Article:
i have just found out my wonderfull nephew is HIV. Am so upset, my world has came crashing down. Thank God i can read positive stories. i can only pray he will outlive me. This happens to other familes not mine or so i thought. feel so ashamed. i thought HIV was AIDS I'm learning, however we all pretend it is not happening. i pray for a cure.
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Comment by: araceli villafania Tue., May. 27, 2008 at 2:07 pm UTC
very good info
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Comment by: TEDDY Thu., May. 15, 2008 at 9:05 pm UTC
Good job, but we need drugs that you could take once a month,any possibility? I know the pharmaceutical companies will frown over this as it will make volumes on profitable
Reply to this comment

Comment by: johnk Wed., May. 14, 2008 at 12:55 am UTC
What a smart, sharp overview! I too think the plethora of new interesting drugs is the story of the year. They have given me lots of hope as I've undetectable for the first time in 15 years! HIV medicine has made such strides. I'm one lucky man!
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Comment by: John morse Sun., May. 11, 2008 at 10:42 pm UTC
I was diagnosed with HiV at age 70! I am currently enrolled in a trail 96 week study for HIV naieve people. I am taking MK-0518 (or Placebo) Efavirenz (or placebo) and Truvada. within three months of taking the medications My viral load was undetectable and CD was up to 415 from 275! I have been on this program for a year now.
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Comment by: dissidence101 Sun., May. 11, 2008 at 10:22 pm UTC
That's just simply amazing that the biggest story of the whole year is "THERE'S MORE DRUGS". Gezze. I have a better one. How about and to the dismay of researchers, Merck's v520 complete and utter vaccine trial failure?
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Comment by: Noni Sat., May. 10, 2008 at 3:20 pm UTC
I started treatment in 2003 with CD4 of 8.I was on d4t, 3tc. I experienced loss of fats in hips and butt and changed to azt. Problem is i always worry about what if it doesnt work because in S.A we have only limited (2) regimens available. Are we S.A allowed to have or access these plenty of meds available in U.S.A and other countries? If so how do you access them?

Worried in South Africa
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Comment by: ezekiel otieno Sat., May. 10, 2008 at 9:10 am UTC
this website has given me a lot of strength.Through this I've learnt that i can live long enough than the seven years since i knew my status and i'm not alone.
I'm requesting this website to connect me one person living positively in Europe or Asia. I am from Kenya.
Reply to this comment

Comment by: Carole Ricks Wed., May. 7, 2008 at 7:45 pm UTC
Hello Everyone;

I would like to say how happy I am for all that have found their meds to work and they are doing great, Thank God for that, because He is always looking out for us all the time. I lost my brother to Hiv/Aids last year because he didn't and wouldn't seek treatment until it was too late. I miss him very much and I also have another brother who is Hiv positive as well. He is keeping up with his doctor's visits and taking care of himself. Please know that there are programs out there that can help you if you are sick. Don't wait! Seek help right away and remember that knowledge is power. God bless you all.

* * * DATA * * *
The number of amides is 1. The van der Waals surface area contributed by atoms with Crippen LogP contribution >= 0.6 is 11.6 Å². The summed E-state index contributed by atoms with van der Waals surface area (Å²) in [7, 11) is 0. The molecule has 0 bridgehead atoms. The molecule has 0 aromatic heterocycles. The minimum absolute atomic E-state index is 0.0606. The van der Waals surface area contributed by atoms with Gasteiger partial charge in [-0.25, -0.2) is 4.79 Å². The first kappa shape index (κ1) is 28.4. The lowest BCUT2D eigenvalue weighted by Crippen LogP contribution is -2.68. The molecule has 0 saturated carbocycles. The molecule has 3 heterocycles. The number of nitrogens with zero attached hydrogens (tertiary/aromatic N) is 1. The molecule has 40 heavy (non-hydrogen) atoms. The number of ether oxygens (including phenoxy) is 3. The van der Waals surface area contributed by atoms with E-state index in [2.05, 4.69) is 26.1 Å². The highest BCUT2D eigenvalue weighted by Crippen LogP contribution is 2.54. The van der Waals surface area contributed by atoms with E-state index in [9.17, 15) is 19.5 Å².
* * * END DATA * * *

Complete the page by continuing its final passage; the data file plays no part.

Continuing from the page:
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Comment by: Dr. Elizabeth Mwanukuzi Wed., May. 7, 2008 at 10:20 am UTC
It is very interesting to note that the problem of late diagnosis is not limited to resource poor countries but what is particularly challenging to us in Africa is the poor accessibility of care and treatment facilities for rural communities because of poverty and poor travel intfrastructure
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Comment by: A AL YAZOURY Wed., May. 7, 2008 at 10:02 am UTC
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Comment by: Akan Ituk Wed., May. 7, 2008 at 9:33 am UTC
A major problem with the HIV pandemic is that most folks is yet to come in terms with the reality. They "believe" they are uninfectable and as such need not to go for HIV screening. It is not until HIV is succesfully demystified, social immunization will not be achieved.
Reply to this comment

Comment by: AMAL Wed., May. 7, 2008 at 7:46 am UTC
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Comment by: Brown Family Foundation Tue., May. 6, 2008 at 9:26 pm UTC
This article was very informative. Our organization promotes HIV Prevention and Detection. We've established a program called "Sisters Can We Talk". This program consist of panel discussions and small group sessions dealing with the subject of HIV and AIDS. We utilize local organizations to provide testing at each event.

This confirms that more opportunities are needed to present testing.
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Comment by: Stuart Lee Carlson Tue., May. 6, 2008 at 5:46 pm UTC
Doc, thanks for your good work!

I've been poz for over 18 years now, and can say with confidence the hiv bug is a manageable disease.

Reason for writing is this: Fat has been stripped from my arms, legs, and butt. If it would help, I am quite able to give you the litany of all the drug regimens between start to the present. In summary first drug was AZT in 1992, when CD4 was 290. Currently I am taking Isentress, Aprivus, Norvir, and Epzicom and my CD4 is 770, wowee ! and VL is und.

For all I know, it seems to be a metabolic puzzle, and fortunately, no facial wasting, thank God.

Please advise.